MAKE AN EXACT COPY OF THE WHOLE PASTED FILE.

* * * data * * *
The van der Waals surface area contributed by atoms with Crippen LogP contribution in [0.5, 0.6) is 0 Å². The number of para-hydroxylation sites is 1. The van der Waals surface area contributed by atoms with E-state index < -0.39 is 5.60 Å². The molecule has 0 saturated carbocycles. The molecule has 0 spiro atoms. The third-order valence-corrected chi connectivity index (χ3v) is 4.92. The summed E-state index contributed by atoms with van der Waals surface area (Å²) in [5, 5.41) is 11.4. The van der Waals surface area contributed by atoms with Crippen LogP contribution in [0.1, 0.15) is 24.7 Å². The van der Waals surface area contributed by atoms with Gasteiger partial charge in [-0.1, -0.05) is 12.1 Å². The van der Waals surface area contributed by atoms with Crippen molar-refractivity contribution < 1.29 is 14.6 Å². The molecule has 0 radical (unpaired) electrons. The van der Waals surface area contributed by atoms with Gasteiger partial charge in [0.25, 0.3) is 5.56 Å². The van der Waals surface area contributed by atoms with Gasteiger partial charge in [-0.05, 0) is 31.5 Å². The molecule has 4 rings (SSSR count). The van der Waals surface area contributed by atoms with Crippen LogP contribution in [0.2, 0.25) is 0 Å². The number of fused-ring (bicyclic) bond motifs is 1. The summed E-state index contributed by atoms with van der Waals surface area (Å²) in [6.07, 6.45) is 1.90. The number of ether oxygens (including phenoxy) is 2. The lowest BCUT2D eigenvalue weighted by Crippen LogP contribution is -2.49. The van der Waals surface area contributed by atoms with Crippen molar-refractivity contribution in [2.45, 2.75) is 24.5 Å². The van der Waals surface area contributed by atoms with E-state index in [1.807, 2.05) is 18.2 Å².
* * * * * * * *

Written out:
The van der Waals surface area contributed by atoms with Crippen LogP contribution in [0.5, 0.6) is 0 Å². The number of para-hydroxylation sites is 1. The van der Waals surface area contributed by atoms with E-state index < -0.39 is 5.60 Å². The molecule has 0 saturated carbocycles. The molecule has 0 spiro atoms. The third-order valence-corrected chi connectivity index (χ3v) is 4.92. The summed E-state index contributed by atoms with van der Waals surface area (Å²) in [5, 5.41) is 11.4. The van der Waals surface area contributed by atoms with Crippen LogP contribution in [0.1, 0.15) is 24.7 Å². The van der Waals surface area contributed by atoms with Gasteiger partial charge in [-0.1, -0.05) is 12.1 Å². The van der Waals surface area contributed by atoms with Crippen molar-refractivity contribution < 1.29 is 14.6 Å². The molecule has 0 radical (unpaired) electrons. The van der Waals surface area contributed by atoms with Gasteiger partial charge in [0.25, 0.3) is 5.56 Å². The van der Waals surface area contributed by atoms with Gasteiger partial charge in [-0.05, 0) is 31.5 Å². The molecule has 4 rings (SSSR count). The van der Waals surface area contributed by atoms with Crippen LogP contribution in [0.2, 0.25) is 0 Å². The number of fused-ring (bicyclic) bond motifs is 1. The summed E-state index contributed by atoms with van der Waals surface area (Å²) in [6.07, 6.45) is 1.90. The number of ether oxygens (including phenoxy) is 2. The lowest BCUT2D eigenvalue weighted by Crippen LogP contribution is -2.49. The van der Waals surface area contributed by atoms with Crippen molar-refractivity contribution in [2.45, 2.75) is 24.5 Å². The van der Waals surface area contributed by atoms with E-state index in [1.807, 2.05) is 18.2 Å².